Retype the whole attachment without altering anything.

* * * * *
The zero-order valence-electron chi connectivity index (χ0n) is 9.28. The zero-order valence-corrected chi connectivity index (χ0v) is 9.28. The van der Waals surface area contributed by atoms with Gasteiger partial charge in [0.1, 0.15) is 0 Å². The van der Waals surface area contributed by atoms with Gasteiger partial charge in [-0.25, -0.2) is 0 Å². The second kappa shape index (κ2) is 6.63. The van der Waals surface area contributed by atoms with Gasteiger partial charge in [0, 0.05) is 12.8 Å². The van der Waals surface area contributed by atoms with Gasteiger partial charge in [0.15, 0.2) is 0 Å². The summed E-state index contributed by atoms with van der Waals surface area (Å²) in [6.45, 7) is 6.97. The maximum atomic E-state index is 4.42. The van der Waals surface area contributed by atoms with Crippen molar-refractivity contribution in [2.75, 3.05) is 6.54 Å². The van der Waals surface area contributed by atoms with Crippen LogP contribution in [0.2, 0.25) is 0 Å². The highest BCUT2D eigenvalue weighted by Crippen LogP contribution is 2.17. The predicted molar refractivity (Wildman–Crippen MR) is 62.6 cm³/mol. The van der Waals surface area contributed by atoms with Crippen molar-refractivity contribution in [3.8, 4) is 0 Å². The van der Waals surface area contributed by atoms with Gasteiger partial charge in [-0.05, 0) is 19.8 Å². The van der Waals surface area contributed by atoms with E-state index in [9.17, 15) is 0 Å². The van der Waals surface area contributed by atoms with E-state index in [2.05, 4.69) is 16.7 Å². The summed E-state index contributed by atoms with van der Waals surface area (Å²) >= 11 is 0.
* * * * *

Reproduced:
The zero-order valence-electron chi connectivity index (χ0n) is 9.28. The zero-order valence-corrected chi connectivity index (χ0v) is 9.28. The van der Waals surface area contributed by atoms with Gasteiger partial charge in [0.1, 0.15) is 0 Å². The van der Waals surface area contributed by atoms with Gasteiger partial charge in [-0.25, -0.2) is 0 Å². The second kappa shape index (κ2) is 6.63. The van der Waals surface area contributed by atoms with Gasteiger partial charge in [0, 0.05) is 12.8 Å². The van der Waals surface area contributed by atoms with Gasteiger partial charge in [0.15, 0.2) is 0 Å². The summed E-state index contributed by atoms with van der Waals surface area (Å²) in [6.45, 7) is 6.97. The maximum atomic E-state index is 4.42. The van der Waals surface area contributed by atoms with Crippen molar-refractivity contribution in [2.75, 3.05) is 6.54 Å². The van der Waals surface area contributed by atoms with Crippen LogP contribution in [0.2, 0.25) is 0 Å². The highest BCUT2D eigenvalue weighted by Crippen LogP contribution is 2.17. The predicted molar refractivity (Wildman–Crippen MR) is 62.6 cm³/mol. The van der Waals surface area contributed by atoms with Crippen molar-refractivity contribution in [3.8, 4) is 0 Å². The van der Waals surface area contributed by atoms with Gasteiger partial charge in [-0.05, 0) is 19.8 Å². The van der Waals surface area contributed by atoms with E-state index in [9.17, 15) is 0 Å². The van der Waals surface area contributed by atoms with E-state index in [2.05, 4.69) is 16.7 Å². The summed E-state index contributed by atoms with van der Waals surface area (Å²) >= 11 is 0.